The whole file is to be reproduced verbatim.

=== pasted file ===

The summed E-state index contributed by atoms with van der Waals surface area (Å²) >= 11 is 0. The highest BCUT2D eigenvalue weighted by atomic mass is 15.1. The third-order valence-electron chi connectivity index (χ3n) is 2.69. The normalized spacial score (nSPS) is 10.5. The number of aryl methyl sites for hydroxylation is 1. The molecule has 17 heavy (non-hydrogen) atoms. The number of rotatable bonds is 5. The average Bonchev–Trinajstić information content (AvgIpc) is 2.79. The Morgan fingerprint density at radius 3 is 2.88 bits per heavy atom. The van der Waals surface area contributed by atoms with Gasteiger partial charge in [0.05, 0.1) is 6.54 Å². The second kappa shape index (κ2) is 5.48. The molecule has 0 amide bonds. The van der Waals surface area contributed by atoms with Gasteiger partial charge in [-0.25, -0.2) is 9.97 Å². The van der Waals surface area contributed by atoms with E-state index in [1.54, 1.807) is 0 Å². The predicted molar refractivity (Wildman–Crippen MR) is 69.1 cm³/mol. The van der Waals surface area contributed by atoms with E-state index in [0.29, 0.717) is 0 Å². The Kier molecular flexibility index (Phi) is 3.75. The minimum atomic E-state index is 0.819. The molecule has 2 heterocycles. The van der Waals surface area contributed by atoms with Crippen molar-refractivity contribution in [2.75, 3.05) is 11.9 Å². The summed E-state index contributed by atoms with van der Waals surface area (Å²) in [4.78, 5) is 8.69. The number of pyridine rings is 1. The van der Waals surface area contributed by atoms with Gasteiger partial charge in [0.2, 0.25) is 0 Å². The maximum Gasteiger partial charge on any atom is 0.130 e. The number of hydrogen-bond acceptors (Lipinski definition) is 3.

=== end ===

The summed E-state index contributed by atoms with van der Waals surface area (Å²) >= 11 is 0. The highest BCUT2D eigenvalue weighted by atomic mass is 15.1. The third-order valence-electron chi connectivity index (χ3n) is 2.69. The normalized spacial score (nSPS) is 10.5. The number of aryl methyl sites for hydroxylation is 1. The molecule has 17 heavy (non-hydrogen) atoms. The number of rotatable bonds is 5. The average Bonchev–Trinajstić information content (AvgIpc) is 2.79. The Morgan fingerprint density at radius 3 is 2.88 bits per heavy atom. The van der Waals surface area contributed by atoms with Gasteiger partial charge in [0.05, 0.1) is 6.54 Å². The second kappa shape index (κ2) is 5.48. The molecule has 0 amide bonds. The van der Waals surface area contributed by atoms with Gasteiger partial charge in [-0.25, -0.2) is 9.97 Å². The van der Waals surface area contributed by atoms with E-state index in [1.54, 1.807) is 0 Å². The predicted molar refractivity (Wildman–Crippen MR) is 69.1 cm³/mol. The van der Waals surface area contributed by atoms with E-state index in [0.29, 0.717) is 0 Å². The Kier molecular flexibility index (Phi) is 3.75. The minimum atomic E-state index is 0.819. The molecule has 2 heterocycles. The van der Waals surface area contributed by atoms with Crippen molar-refractivity contribution in [2.75, 3.05) is 11.9 Å². The summed E-state index contributed by atoms with van der Waals surface area (Å²) in [4.78, 5) is 8.69. The number of pyridine rings is 1. The van der Waals surface area contributed by atoms with Gasteiger partial charge in [0.2, 0.25) is 0 Å². The maximum Gasteiger partial charge on any atom is 0.130 e. The number of hydrogen-bond acceptors (Lipinski definition) is 3.